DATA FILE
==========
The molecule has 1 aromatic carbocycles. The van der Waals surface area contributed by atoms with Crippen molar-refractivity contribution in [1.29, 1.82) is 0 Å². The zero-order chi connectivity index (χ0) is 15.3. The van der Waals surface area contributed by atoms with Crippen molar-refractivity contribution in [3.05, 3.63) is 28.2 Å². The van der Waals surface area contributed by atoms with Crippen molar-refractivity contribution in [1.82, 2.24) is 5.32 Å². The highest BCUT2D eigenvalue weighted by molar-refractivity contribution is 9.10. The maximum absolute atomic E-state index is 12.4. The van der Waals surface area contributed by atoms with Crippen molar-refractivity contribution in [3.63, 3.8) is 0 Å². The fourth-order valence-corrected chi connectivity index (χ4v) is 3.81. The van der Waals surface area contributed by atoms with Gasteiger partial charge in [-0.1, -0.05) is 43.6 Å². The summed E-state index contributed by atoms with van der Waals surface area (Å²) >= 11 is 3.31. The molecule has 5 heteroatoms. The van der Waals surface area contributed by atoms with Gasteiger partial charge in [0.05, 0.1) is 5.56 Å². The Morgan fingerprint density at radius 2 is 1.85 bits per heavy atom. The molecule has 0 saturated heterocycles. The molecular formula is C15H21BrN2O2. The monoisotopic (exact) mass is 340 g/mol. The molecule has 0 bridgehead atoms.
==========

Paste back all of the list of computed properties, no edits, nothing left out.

The molecule has 1 aromatic carbocycles. The van der Waals surface area contributed by atoms with Crippen molar-refractivity contribution in [1.29, 1.82) is 0 Å². The zero-order chi connectivity index (χ0) is 15.3. The van der Waals surface area contributed by atoms with Crippen molar-refractivity contribution in [3.05, 3.63) is 28.2 Å². The van der Waals surface area contributed by atoms with Crippen molar-refractivity contribution in [1.82, 2.24) is 5.32 Å². The highest BCUT2D eigenvalue weighted by molar-refractivity contribution is 9.10. The maximum absolute atomic E-state index is 12.4. The van der Waals surface area contributed by atoms with Crippen molar-refractivity contribution in [3.63, 3.8) is 0 Å². The fourth-order valence-corrected chi connectivity index (χ4v) is 3.81. The van der Waals surface area contributed by atoms with Gasteiger partial charge in [-0.1, -0.05) is 43.6 Å². The summed E-state index contributed by atoms with van der Waals surface area (Å²) >= 11 is 3.31. The molecule has 5 heteroatoms. The van der Waals surface area contributed by atoms with Gasteiger partial charge in [0.05, 0.1) is 5.56 Å². The Morgan fingerprint density at radius 2 is 1.85 bits per heavy atom. The molecule has 0 saturated heterocycles. The molecular formula is C15H21BrN2O2. The monoisotopic (exact) mass is 340 g/mol. The molecule has 0 bridgehead atoms.